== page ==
Technically Incorrect offers a slightly twisted take on the tech that's taken over our lives.
A dog isn't just for Christmas. It's for Super Bowl too. And some brands succeed with dog ads better than others.
As the nation's corporations vie for a nanosecond of even distracted attention, they often stoop to risible, incongruous depths -- anything to get a dog to sell their wares.
Take last year, for example, when Budweiser offered the tale of a cuddly puppy who had a peculiarly intimate relationship with a horse. This year, it's said to be featuring a puppy again. Because puppies and beer always go together.
Meanwhile, Internet service provider GoDaddy has generally used the Super Bowl to pander to the baser animalistic spirits of male users. Last year, though,
Perhaps that didn't work, because this year GoDaddy went down Budweiser's way. Before suddenly turning back like a mailman chased by a thousand barking hounds.
This morning on the "Today" show, it launched a Super Bowl ad featuring a puppy (video above). Indeed, so cuddly was this puppy that you might even think GoDaddy was mimicking Budweiser.
This tale did have similar strains to Bud's. There's a cuddly puppy. It's lost. But it's a feisty cuddly puppy. It has grit. It can cope with the grime of life. Finally, it gets home and leaps into its owner's arms.
It's at that point that the nice lady says: "Look, it's Buddy. I'm so glad you made it home. Because I just sold you on this website I built with GoDaddy."
It seems that some didn't find it funny. (I did, but then I sold my heart long ago on a website I built with GoBeelzebub.)
GoDaddy CEO Blake Irving took to his company's blog to lament: "We underestimated the emotional response. And we heard that loud and clear."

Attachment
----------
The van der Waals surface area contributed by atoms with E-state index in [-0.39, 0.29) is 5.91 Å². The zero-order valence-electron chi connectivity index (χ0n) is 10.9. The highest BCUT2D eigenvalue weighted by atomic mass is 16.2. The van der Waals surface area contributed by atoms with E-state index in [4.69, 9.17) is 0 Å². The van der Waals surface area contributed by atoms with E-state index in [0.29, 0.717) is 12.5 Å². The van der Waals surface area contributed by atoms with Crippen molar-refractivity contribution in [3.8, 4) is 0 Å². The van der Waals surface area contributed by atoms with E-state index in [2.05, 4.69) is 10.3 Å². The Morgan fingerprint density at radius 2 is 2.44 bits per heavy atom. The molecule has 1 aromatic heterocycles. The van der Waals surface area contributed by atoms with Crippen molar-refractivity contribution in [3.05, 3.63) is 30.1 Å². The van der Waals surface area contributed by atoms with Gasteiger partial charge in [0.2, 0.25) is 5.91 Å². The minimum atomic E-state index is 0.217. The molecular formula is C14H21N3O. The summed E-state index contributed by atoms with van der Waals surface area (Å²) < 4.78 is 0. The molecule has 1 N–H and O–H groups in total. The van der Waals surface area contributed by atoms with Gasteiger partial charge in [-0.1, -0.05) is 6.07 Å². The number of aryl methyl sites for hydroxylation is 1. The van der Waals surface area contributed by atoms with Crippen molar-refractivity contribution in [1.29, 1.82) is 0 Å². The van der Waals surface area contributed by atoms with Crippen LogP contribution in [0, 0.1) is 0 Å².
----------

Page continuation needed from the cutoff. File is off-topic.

Irving added that the ad would be replaced by another ad that will make people laugh. Yes, even those who didn't laugh at this one.
A sample of the emotional responses can be seen below his post. One came from Trish Pittman of the Labrador Rescue of Nova Scotia: "Not only have you shown lack of courtesy to reputable breeders but you have spit in the face of rescue. The ad projects irresponsible pet ownership and handling from the opening."
You might sniff that many Super Bowl ads that historically featured anything from monkeys to giraffes to camels rarely projected responsible pet ownership.
You might also imagine that one or two people would have suspected that there wouldn't be universal guffawing at this puppy ad. You might imagine that one or two of them work at GoDaddy and for its ad team. It's odd that they seem not to have prepared for that eventuality. Unless, of course, this controversy was part of the strategy all along.
Still, there's no need to worry about Buddy. He may be receiving less exposure now that the ad is dead, but in real life he received a promotion. Yes, to Chief Companion Officer. That's quite a leap from Puppy Sold Online.